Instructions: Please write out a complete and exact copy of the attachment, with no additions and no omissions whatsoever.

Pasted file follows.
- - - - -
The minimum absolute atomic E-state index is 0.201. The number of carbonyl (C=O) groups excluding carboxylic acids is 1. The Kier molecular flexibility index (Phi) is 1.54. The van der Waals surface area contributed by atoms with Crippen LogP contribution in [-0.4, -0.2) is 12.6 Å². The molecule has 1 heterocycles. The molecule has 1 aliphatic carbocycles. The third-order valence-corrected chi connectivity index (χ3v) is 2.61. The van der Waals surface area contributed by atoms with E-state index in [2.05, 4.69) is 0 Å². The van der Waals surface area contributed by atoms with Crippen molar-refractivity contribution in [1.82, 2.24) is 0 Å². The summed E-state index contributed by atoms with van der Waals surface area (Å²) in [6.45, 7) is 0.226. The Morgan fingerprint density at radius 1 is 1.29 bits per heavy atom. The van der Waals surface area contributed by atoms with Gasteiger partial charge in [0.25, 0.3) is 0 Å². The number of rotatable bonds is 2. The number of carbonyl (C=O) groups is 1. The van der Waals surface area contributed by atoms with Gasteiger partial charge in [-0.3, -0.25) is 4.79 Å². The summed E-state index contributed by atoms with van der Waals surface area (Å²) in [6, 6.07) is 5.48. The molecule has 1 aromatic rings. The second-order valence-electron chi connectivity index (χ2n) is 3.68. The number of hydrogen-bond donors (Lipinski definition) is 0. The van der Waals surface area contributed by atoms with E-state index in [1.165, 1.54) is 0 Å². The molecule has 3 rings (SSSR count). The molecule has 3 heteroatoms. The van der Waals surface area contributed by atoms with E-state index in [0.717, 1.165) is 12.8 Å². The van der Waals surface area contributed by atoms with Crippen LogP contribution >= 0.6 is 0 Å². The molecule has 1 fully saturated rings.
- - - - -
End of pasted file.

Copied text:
The minimum absolute atomic E-state index is 0.201. The number of carbonyl (C=O) groups excluding carboxylic acids is 1. The Kier molecular flexibility index (Phi) is 1.54. The van der Waals surface area contributed by atoms with Crippen LogP contribution in [-0.4, -0.2) is 12.6 Å². The molecule has 1 heterocycles. The molecule has 1 aliphatic carbocycles. The third-order valence-corrected chi connectivity index (χ3v) is 2.61. The van der Waals surface area contributed by atoms with E-state index in [2.05, 4.69) is 0 Å². The van der Waals surface area contributed by atoms with Crippen molar-refractivity contribution in [1.82, 2.24) is 0 Å². The summed E-state index contributed by atoms with van der Waals surface area (Å²) in [6.45, 7) is 0.226. The Morgan fingerprint density at radius 1 is 1.29 bits per heavy atom. The van der Waals surface area contributed by atoms with Gasteiger partial charge in [0.25, 0.3) is 0 Å². The number of rotatable bonds is 2. The number of carbonyl (C=O) groups is 1. The van der Waals surface area contributed by atoms with Gasteiger partial charge in [-0.3, -0.25) is 4.79 Å². The summed E-state index contributed by atoms with van der Waals surface area (Å²) in [6, 6.07) is 5.48. The molecule has 1 aromatic rings. The second-order valence-electron chi connectivity index (χ2n) is 3.68. The number of hydrogen-bond donors (Lipinski definition) is 0. The van der Waals surface area contributed by atoms with E-state index in [1.165, 1.54) is 0 Å². The molecule has 3 rings (SSSR count). The molecule has 3 heteroatoms. The van der Waals surface area contributed by atoms with E-state index in [0.717, 1.165) is 12.8 Å². The van der Waals surface area contributed by atoms with Crippen LogP contribution >= 0.6 is 0 Å². The molecule has 1 fully saturated rings.